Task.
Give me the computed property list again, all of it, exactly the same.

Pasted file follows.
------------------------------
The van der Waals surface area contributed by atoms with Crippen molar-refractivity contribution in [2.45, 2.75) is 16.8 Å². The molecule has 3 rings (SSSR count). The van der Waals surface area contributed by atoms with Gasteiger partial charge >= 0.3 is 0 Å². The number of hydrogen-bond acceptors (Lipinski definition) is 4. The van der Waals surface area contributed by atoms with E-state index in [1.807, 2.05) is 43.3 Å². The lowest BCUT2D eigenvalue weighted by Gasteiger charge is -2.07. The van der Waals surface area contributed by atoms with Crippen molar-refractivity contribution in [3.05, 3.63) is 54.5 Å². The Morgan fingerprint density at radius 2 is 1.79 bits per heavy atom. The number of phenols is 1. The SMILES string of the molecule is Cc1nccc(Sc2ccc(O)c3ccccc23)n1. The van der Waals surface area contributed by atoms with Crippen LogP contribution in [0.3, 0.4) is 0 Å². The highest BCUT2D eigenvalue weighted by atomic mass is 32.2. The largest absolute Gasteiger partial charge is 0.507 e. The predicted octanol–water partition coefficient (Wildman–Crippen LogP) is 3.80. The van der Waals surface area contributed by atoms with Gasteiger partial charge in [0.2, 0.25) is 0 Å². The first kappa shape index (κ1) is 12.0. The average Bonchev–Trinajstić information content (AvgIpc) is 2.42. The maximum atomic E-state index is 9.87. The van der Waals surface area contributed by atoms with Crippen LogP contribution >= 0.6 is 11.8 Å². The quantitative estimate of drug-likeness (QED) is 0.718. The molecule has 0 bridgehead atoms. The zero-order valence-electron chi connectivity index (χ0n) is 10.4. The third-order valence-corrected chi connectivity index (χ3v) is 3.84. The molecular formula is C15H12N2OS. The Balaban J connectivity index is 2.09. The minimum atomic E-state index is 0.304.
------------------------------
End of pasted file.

The van der Waals surface area contributed by atoms with Crippen molar-refractivity contribution in [2.45, 2.75) is 16.8 Å². The molecule has 3 rings (SSSR count). The van der Waals surface area contributed by atoms with Gasteiger partial charge >= 0.3 is 0 Å². The number of hydrogen-bond acceptors (Lipinski definition) is 4. The van der Waals surface area contributed by atoms with E-state index in [1.807, 2.05) is 43.3 Å². The lowest BCUT2D eigenvalue weighted by Gasteiger charge is -2.07. The van der Waals surface area contributed by atoms with Crippen molar-refractivity contribution in [3.05, 3.63) is 54.5 Å². The Morgan fingerprint density at radius 2 is 1.79 bits per heavy atom. The number of phenols is 1. The SMILES string of the molecule is Cc1nccc(Sc2ccc(O)c3ccccc23)n1. The van der Waals surface area contributed by atoms with Crippen LogP contribution in [0.3, 0.4) is 0 Å². The highest BCUT2D eigenvalue weighted by atomic mass is 32.2. The largest absolute Gasteiger partial charge is 0.507 e. The predicted octanol–water partition coefficient (Wildman–Crippen LogP) is 3.80. The van der Waals surface area contributed by atoms with Gasteiger partial charge in [0.2, 0.25) is 0 Å². The first kappa shape index (κ1) is 12.0. The average Bonchev–Trinajstić information content (AvgIpc) is 2.42. The maximum atomic E-state index is 9.87. The van der Waals surface area contributed by atoms with Crippen LogP contribution >= 0.6 is 11.8 Å². The quantitative estimate of drug-likeness (QED) is 0.718. The molecule has 0 bridgehead atoms. The zero-order valence-electron chi connectivity index (χ0n) is 10.4. The third-order valence-corrected chi connectivity index (χ3v) is 3.84. The molecular formula is C15H12N2OS. The Balaban J connectivity index is 2.09. The minimum atomic E-state index is 0.304.